This blogpost is a written version of a talk I originally was to give at re:publica 2019 in Berlin. Sadly, I couldn't attend the conference due to some health problems.
Several years ago I visited a hackerspace for the first time. At the time I was a Computational Neuroscience student, wanting to learn so much, but being constantly told I need to "wait out" my first few years of theoretical studies before I can lay my hands on any EEG equipment. I heard that hackers learn everything hands-on and are not limiting their curiosity. That proved true.
I immediately fell in love with what I saw: people exploring technology not waiting for anyone's permission. If they - or their friends - had a problem, they just started looking for a way to solve it. They were able to fully dedicate themselves to their curiosities, not limited by any company or university. They shared everything they learned with each other and the world, building together instead of being afraid of anyone "stealing" their ideas.
I quickly found out it's really hard to explain it to anyone who isn't already a part of the movement. After a moment I decided to start telling accessible stories which could introduce this approach to an average person. It's not an easy task, since our culture, and especially popculture - tell us to expect something very different. The thoughts below are largely a product of the last two years of my storytelling and research.
The most important thing to note first is that the technology is complex, but its context is even more complex. There is no single person who would be able to understand and explain how a computer or a car works from the basic chemistry or physics up to the most abstract designs. To comprehend such complex systems we need to specialize and compartmentalize. Doing so means that we're losing the sight of the big picture. When working on a good compression algorithm it's really easy to forget why we actually chose to stream music over the internet instead of playing it from a phone.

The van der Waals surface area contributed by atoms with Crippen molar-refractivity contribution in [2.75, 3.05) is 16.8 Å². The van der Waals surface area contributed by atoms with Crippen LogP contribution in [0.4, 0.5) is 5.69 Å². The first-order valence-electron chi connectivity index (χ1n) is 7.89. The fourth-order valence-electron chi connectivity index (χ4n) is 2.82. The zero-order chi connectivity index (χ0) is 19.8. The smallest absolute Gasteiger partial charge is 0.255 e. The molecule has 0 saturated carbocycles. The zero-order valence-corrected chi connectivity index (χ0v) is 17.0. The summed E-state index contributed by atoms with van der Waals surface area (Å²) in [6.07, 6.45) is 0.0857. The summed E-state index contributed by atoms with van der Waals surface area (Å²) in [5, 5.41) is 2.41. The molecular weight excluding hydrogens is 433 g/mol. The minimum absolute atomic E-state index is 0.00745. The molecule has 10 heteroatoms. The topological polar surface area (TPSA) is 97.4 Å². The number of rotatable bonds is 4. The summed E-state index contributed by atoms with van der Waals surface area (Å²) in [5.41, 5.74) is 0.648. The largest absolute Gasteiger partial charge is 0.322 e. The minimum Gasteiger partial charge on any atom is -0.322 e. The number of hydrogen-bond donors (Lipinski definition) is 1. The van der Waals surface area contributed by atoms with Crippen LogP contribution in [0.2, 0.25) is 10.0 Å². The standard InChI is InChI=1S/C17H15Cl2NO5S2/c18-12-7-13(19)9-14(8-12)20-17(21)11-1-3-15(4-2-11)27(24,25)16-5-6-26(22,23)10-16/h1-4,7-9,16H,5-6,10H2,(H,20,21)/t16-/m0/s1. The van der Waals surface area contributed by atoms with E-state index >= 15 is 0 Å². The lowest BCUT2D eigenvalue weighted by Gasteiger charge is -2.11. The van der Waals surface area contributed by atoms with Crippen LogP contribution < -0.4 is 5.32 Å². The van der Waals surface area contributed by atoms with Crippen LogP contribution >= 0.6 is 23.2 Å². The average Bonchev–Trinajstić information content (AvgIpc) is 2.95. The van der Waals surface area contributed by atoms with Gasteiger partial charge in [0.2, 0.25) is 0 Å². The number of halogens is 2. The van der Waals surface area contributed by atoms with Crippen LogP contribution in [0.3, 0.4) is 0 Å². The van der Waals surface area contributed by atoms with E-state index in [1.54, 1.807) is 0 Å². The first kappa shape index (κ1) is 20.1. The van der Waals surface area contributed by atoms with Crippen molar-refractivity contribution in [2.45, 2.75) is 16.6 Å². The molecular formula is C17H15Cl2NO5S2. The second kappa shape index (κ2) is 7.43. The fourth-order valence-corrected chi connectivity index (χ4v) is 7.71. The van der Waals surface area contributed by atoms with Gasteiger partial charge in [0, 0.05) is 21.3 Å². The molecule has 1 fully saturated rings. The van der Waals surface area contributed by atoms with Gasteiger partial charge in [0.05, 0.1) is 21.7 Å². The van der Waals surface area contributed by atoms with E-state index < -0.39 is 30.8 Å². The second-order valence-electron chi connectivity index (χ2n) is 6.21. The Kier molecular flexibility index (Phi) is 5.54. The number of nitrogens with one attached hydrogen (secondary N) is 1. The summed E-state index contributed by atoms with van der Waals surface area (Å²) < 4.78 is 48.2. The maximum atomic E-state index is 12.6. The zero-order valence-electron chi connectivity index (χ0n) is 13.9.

Another vital point is that regular people don't study technology and only understand as much as they need to. Not everybody is a programmer or a car mechanic and such a world would be impossible. While most people may get a formal training or a friend to explain how to send emails with big attachments, they don't get the technological context the same way. It's easy to assume that "oh, it's just how it's done", but there's a lot of context education coming from the culture around us. We see stories of people using technology, fearing technology, or trying to achieve something with it - and we become accustomed to them.